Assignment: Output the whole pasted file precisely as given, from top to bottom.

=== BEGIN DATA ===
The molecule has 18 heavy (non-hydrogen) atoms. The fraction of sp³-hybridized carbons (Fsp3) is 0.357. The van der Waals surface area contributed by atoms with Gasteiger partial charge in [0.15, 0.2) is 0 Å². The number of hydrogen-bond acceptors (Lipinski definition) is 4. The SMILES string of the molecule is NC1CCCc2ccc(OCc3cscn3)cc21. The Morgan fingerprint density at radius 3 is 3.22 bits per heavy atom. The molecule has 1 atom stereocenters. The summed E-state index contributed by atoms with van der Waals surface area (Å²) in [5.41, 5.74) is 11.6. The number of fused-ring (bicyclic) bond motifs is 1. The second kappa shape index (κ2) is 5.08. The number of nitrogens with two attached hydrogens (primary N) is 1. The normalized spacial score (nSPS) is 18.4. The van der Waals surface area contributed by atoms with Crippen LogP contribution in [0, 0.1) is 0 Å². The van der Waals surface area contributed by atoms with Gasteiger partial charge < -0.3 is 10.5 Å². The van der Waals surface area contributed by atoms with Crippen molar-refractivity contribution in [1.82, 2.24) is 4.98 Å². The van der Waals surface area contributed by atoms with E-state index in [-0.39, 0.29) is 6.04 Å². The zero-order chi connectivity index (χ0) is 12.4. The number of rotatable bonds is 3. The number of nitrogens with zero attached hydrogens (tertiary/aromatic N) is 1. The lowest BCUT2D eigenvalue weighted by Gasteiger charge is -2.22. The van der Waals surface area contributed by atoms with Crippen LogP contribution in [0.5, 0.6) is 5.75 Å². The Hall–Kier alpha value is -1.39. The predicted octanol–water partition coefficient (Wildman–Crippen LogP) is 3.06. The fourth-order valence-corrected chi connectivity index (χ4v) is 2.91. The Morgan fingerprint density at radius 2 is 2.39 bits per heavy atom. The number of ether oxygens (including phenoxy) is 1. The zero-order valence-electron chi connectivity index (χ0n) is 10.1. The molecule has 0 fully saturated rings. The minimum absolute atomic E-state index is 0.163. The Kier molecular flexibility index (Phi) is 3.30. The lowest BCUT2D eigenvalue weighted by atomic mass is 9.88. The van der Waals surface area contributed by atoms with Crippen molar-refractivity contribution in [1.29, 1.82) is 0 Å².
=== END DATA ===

The molecule has 18 heavy (non-hydrogen) atoms. The fraction of sp³-hybridized carbons (Fsp3) is 0.357. The van der Waals surface area contributed by atoms with Gasteiger partial charge in [0.15, 0.2) is 0 Å². The number of hydrogen-bond acceptors (Lipinski definition) is 4. The SMILES string of the molecule is NC1CCCc2ccc(OCc3cscn3)cc21. The Morgan fingerprint density at radius 3 is 3.22 bits per heavy atom. The molecule has 1 atom stereocenters. The summed E-state index contributed by atoms with van der Waals surface area (Å²) in [5.41, 5.74) is 11.6. The number of fused-ring (bicyclic) bond motifs is 1. The second kappa shape index (κ2) is 5.08. The number of nitrogens with two attached hydrogens (primary N) is 1. The normalized spacial score (nSPS) is 18.4. The van der Waals surface area contributed by atoms with Crippen LogP contribution in [0, 0.1) is 0 Å². The van der Waals surface area contributed by atoms with Gasteiger partial charge < -0.3 is 10.5 Å². The van der Waals surface area contributed by atoms with Crippen molar-refractivity contribution in [1.82, 2.24) is 4.98 Å². The van der Waals surface area contributed by atoms with E-state index in [-0.39, 0.29) is 6.04 Å². The zero-order chi connectivity index (χ0) is 12.4. The number of rotatable bonds is 3. The number of nitrogens with zero attached hydrogens (tertiary/aromatic N) is 1. The lowest BCUT2D eigenvalue weighted by Gasteiger charge is -2.22. The van der Waals surface area contributed by atoms with Crippen LogP contribution in [0.5, 0.6) is 5.75 Å². The Hall–Kier alpha value is -1.39. The predicted octanol–water partition coefficient (Wildman–Crippen LogP) is 3.06. The fourth-order valence-corrected chi connectivity index (χ4v) is 2.91. The Morgan fingerprint density at radius 2 is 2.39 bits per heavy atom. The number of ether oxygens (including phenoxy) is 1. The zero-order valence-electron chi connectivity index (χ0n) is 10.1. The molecule has 0 fully saturated rings. The minimum absolute atomic E-state index is 0.163. The Kier molecular flexibility index (Phi) is 3.30. The lowest BCUT2D eigenvalue weighted by atomic mass is 9.88. The van der Waals surface area contributed by atoms with Crippen molar-refractivity contribution in [1.29, 1.82) is 0 Å².